TORONTO — For three hours, the Blue Jays and Braves held the door open for each other, begging for their opponent to walk through and win.
Danny Jansen, who was tired of standing outside in the cold, finally decided to get in.
Toronto’s catcher was the hero of Sunday afternoon’s walkout at Rogers Center, hitting a single through the left side of the field in the bottom of the ninth for a 6-5 win and straight-to-back sweep over the Braves. At the end of a flawed match, it was great to see Jansen drenched in water, waving to a boisterous crowd at stealing the win.
“If you get an ice bath, that means something incredible has happened,” Jansen said. “It’s a special day. Obviously, this was my wife’s first Mother’s Day and this was a great way to cap it off.”
It wasn’t cold inside the stadium. It was blowing, and it mattered.
Atlanta missed a handful of routine fly balls on the field, with two players often meeting at the last minute as they tried to track a football through the air. The Blue Jays made their share of mistakes as well, both defensively and on base. One was nearly fatal, however, to start the bottom of the ninth inning.
Vladimir Guerrero Jr. led the game’s run and launched a fly ball to the opposite court that he clearly thought was gone. Guerrero trotted out of the box and eased a wide loop around first base, but then it came as loud as the crack of his bat. It was the hit of the ball that hit the wall.
He was hung on a single, and after the win, manager John Schneider wasted no time in saying his star hitter probably should have been at second base to open the inning. It all worked out in the end, but that play alone was problematic.
“It’s great when you win and they don’t come back to bite you,” Schneider said. “We all thought he had it too, usually a guy like him would know it. There were obviously strange circumstances with the wind and the roof open today. They had a couple [of weird plays]. I think we had to be a little bit more aware of that and a little bit more aware on the rules.”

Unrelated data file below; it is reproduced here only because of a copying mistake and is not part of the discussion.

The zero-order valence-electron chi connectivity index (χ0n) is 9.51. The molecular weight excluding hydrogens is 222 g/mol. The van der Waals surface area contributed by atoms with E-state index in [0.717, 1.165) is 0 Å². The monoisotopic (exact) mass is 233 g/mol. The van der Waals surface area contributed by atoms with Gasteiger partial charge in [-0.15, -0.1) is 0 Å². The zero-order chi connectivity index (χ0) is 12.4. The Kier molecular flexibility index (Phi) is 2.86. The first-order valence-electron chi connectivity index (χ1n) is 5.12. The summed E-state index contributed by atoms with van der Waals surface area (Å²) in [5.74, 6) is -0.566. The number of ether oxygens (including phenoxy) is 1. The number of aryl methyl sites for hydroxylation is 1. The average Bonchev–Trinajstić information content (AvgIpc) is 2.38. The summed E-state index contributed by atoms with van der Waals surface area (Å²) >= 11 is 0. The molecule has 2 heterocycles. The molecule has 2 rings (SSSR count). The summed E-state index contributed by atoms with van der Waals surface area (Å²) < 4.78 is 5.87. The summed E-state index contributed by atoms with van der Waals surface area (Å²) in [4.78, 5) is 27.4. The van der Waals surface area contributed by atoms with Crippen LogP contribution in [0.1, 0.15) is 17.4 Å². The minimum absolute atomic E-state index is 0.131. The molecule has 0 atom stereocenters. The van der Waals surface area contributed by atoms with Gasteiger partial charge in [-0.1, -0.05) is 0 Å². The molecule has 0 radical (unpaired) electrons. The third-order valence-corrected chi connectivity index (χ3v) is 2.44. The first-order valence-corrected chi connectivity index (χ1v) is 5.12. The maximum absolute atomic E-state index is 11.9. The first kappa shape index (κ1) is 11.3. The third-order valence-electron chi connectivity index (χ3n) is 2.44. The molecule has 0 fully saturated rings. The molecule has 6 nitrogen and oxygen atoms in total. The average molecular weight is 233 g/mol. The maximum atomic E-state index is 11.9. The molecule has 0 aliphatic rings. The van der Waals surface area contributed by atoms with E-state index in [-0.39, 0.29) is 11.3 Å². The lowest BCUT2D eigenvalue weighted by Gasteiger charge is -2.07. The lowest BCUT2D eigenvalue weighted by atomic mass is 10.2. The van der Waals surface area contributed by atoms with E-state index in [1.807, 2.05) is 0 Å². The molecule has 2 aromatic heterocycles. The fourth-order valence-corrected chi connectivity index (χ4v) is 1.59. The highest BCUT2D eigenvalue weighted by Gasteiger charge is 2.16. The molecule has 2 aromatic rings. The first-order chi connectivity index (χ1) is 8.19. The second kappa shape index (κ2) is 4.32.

These are the conversations great teams need — or at least teams capable of achieving greatness. There are lessons even within wins, and Sunday was blatant.
It doesn’t make it any less important to sweep one of the best teams in the National League, but this wasn’t your typical post-game victory celebration.
“You always win,” Schneider said, “but you have to defend the guys a little bit starting tomorrow. There are things we need to toughen up. I thought the last two days were good and today was a weird day. Lots of guys left on base, mistakes on both sides, and we’re Rules. You have to toughen it up.”
The Blue Jays were the comeback kids this season, going on a 10-game winning streak, and they can be thanked for that. Anthony Bass, Jay Jackson, Trevor Richards and Nate Pearson combined to give Toronto five scoreless innings of relief to keep the team in the game after a tough outing from Yosei Kikuchi, who allowed three home runs and nine hits over just four innings.
Home runs were an issue for Kikuchi, as his 11 hits on the season tied for fourth in MLB. But this is a difficult adjustment for some shooters, because it is important for Kikuchi not to lose his aggression.
“You kept attacking the area, and sometimes when you attack the area, you get injured,” Kikuchi said through a translator at the club. “We’ll go back and check the data and all that, but I’m going to keep attacking the area going forward.”
Like anything else that went wrong in a Sunday game, though, hits on the field will be forgotten when we look back on the final score a few days from now.
Consider this a lucky escape. The Blue Jays would get the win, but they know more is needed with the Yankees and Orioles coming to town, and a date with the Rays awaits next. Tampa Bay, in particular, is much less forgiving when it comes to mistakes, and it won’t be impatient if Toronto hesitates at the door again.
“Alcohol enthusiast. Twitter ninja. Tv lover. Falls down a lot. Hipster-friendly coffee geek.”